I usually make my bone broth from grassfed bones from Whole Foods. Last time they didnt have any grassfed bones, so I just picked up normal ones, also from WFs.
When I use the grassfed bones, I keep the layer of fat that forms on top. Sometimes I skim it off and use it to fry veggies. I figure this fat must be good since it comes from a good source.
Should I throw away the fat from these non-grassfed bones? Safe to eat? Too much Omega-6?
Question. Is the fat that is rendered while making broth good to eat? I've always used it, but wonder if it's still good since cooking fat for a long period of time can oxidize it. I've seen some recipes recommend simmering bone broth for several days. I know at a certain point, I can actually smell the rancidity as the broth is simmering. Does anyone have a source that says how long you can simmer each type of broth before the oxidation? I know it's different for each type of meat.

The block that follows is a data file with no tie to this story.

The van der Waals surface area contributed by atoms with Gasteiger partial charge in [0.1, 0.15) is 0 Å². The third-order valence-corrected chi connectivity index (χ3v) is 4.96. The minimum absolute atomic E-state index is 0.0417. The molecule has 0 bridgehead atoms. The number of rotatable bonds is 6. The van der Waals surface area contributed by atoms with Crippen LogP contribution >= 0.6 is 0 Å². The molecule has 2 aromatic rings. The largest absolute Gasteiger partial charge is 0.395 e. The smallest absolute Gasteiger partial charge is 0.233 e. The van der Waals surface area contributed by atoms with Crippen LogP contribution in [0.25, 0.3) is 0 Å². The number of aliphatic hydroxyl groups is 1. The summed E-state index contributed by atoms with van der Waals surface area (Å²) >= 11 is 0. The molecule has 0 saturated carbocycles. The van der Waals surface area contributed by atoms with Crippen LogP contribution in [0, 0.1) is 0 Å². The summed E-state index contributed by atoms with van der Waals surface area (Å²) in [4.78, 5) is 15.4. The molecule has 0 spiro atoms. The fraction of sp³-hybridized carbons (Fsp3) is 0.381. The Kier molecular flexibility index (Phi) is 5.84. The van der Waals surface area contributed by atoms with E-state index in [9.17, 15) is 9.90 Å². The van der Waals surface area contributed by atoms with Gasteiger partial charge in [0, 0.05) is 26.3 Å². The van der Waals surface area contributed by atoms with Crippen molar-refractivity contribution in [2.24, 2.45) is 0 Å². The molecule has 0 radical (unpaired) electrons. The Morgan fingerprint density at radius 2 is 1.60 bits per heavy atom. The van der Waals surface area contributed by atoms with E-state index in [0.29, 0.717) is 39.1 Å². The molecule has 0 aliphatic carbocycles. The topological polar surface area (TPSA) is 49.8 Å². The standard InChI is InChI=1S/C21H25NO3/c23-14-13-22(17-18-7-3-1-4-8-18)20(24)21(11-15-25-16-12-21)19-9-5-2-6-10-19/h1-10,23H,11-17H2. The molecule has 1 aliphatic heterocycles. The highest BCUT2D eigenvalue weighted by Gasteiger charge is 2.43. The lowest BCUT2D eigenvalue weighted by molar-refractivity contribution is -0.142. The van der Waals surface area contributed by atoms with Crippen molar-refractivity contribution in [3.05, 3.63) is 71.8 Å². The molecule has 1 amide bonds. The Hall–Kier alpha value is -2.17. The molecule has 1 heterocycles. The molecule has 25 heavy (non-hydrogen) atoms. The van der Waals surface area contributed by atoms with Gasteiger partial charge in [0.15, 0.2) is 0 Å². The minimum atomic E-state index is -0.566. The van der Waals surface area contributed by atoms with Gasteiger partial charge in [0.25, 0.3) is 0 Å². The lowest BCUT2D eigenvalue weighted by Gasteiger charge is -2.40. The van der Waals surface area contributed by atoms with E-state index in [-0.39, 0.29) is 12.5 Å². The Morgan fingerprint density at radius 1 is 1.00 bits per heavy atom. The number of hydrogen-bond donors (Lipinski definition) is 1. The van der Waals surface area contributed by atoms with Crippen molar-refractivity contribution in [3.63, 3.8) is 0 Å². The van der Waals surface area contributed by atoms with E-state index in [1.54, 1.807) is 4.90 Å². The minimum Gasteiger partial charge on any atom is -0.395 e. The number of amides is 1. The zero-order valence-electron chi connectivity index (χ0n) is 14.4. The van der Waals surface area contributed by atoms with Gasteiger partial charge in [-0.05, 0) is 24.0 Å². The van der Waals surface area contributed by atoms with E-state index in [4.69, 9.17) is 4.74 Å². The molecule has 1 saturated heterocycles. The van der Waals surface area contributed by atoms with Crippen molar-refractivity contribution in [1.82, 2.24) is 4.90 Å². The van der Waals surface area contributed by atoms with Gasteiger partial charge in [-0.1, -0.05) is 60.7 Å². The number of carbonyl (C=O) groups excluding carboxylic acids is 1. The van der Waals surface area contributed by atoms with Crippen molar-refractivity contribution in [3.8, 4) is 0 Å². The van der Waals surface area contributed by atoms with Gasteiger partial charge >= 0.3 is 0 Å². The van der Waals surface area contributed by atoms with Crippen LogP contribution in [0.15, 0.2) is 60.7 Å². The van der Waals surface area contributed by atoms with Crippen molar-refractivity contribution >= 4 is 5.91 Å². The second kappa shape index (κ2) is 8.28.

Now I feel like a dunderhead. It never occurred to me to keep that layer of fat I take off the top. I am always so focused on getting that fat out of my bone broth because it makes it taste so bad, that I never thought to use it in another application!
I get grass-fed bones from a farm, but here is how I handle the fat issue. I first roast the bones for about 40 minutes. This cooks the marrow and renders most of the fat from the bones. I save the marrow and fat for consumption, and then make the stock with the roasted bones. When additional fat rises to the surface of the pot, I just skim it off and I don't use that fat, having plenty from the roasting. You can very quickly get any remaining fat out of the pot so when you cook the stock for hours (I do 24-36), the house doesn't smell like the fat, and you aren't worried about consuming rancid fat.
I should say, I don't know that there is anything wrong with fat that has been cooked for 24 hours, but since I am not sure and I don't like the way it makes the house smell, I prefer to only eat the quickly rendered fat. I make bone broth about once a week, so there is no shortage of fat in the house.